• 6.

    Notwithstanding the smallness of our sample, we suggest a new virial mass prescription based on the FWHM of C iii], which can be considered as a valid substitute of C iv for sources in which only this spectral window is present, if a high quality spectrum is available and a proper modelization of the Fe ii and Fe iii emissions is included in the analysis. Unlike C iv in fact, this line seems to share the behaviour of the lines emitted by virialized gas.


2

The NASA/IPAC Extragalactic Database (NED) is operated by the Jet Propulsion Laboratory, California Institute of Technology, under contract with the National Aeronautics and Space Administration.

Acknowledgments

The authors would like to thank the anonymous referee for helpful comments and suggestions that considerably improved the work. They also thank Alvaro Alvarez for support during the observations and Marianne Vestergaard for kindly providing the I Zw 1 iron templates from Vestergaard & Wilkes (2001). L.C.H. acknowledges support from the Chinese Academy of Science (grant No. XDB09030102), National Natural Science Foundation of China (grant No. 11473002), and Ministry of Science and Technology of China (grant No. 2016YFA0400702). G.P. acknowledges the Bundesministerium für Wirtschaft und Technologie/Deutsches Zentrum für Luft- und Raumfahrt (BMWI/DLR, FKZ 50 OR 1408 and FKZ FKZ 50 OR 1604) and the Max Planck Society.

References

Appendix A: Complete sample fits

thumbnail Fig. A.1

Fits for all the examined spectral windows (C iv-C iii]-Mg ii and Hβ-Hα large windows, C iv-C iii], Mg ii, Hβ and Hα small windows) for J103325. The black line is the original spectrum. The blue solid lines are the best fit models for the emissions (continuum, Fe ii and emission lines) and the red solid line is the total best fit. The lower panels show the residuals between the best fit model and the original spectrum. The coloured regions are those we chose to mask (refer to main text for details).

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thumbnail Fig. A.2

Same as Fig. A.1 but for J105239.

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thumbnail Fig. A.3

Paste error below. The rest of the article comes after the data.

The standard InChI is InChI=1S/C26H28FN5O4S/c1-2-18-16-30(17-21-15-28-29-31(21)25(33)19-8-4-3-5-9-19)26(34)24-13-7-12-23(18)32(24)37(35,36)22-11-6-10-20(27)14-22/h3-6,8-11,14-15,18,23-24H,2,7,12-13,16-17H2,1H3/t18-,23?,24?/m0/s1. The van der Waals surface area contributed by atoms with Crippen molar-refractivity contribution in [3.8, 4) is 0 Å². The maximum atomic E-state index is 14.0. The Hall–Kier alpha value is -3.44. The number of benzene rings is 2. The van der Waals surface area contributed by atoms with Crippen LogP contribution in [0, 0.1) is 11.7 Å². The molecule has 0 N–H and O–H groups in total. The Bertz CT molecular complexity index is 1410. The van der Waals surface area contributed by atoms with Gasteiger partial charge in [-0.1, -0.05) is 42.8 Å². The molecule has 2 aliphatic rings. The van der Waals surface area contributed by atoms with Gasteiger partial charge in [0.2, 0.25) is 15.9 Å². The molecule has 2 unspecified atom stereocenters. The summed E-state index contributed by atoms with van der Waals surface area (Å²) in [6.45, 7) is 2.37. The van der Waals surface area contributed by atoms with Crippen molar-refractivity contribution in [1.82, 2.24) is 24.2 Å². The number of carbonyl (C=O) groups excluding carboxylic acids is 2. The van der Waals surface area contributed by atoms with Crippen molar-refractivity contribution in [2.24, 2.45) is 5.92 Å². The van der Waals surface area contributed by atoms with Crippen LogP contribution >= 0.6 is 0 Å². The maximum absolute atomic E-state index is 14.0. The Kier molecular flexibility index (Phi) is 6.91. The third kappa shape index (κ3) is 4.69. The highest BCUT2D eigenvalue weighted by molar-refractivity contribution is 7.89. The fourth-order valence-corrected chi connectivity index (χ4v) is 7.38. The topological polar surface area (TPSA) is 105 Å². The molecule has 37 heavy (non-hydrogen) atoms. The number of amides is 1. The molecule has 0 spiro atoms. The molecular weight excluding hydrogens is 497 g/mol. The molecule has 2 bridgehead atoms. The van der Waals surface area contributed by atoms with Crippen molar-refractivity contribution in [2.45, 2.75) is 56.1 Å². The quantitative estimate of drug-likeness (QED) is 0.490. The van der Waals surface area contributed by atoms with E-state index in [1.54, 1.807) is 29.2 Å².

Same as Fig. A.1 but for J121911.

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thumbnail Fig. A.4

Same as Fig. A.1 but for J123120. For this source we consider also the presence of narrow components.

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thumbnail Fig. A.5

Same as Fig. A.1 but for J124220.

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All Tables

Table 1

Sample and observations properties.

Table 2

Different combinations of the ionizing photons flux emitted by the primary source (Φ(H)) and electronic density in the BLR clouds (Ne), used as input for Cloudy Fe ii simulated templates for different physical condition of the BLR.

Table 3

Measured quantities for the examined spectral windows.

Table 4

Linewidth correlations between line pairs.

Table 5

Mass estimations with Mejia-Restrepo et al. (2016) prescriptions for our sample.

Table 6

Correlations of C iii] based virial masses with the other lines.

All Figures

thumbnail Fig. 1

Fits for all the examined spectral windows (C iv-C iii]-Mg ii and Hβ-Hα large windows, C iv-C iii], Mg ii, Hβ and Hα small windows) for J093147. The black line is the original spectrum. The blue solid lines are the best fit models for the emissions (continuum, Fe ii and emission lines) and the red solid line is the total best fit. The lower panels show residuals between best fit model and original spectrum. The coloured regions are those we chose to mask (refer to main text for details).

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In the text
thumbnail Fig. 2

Comparison of all the examined line profiles. The profiles are normalized to their peak values and referred to their laboratory wavelength on a velocity scale.

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In the text
thumbnail Fig. 3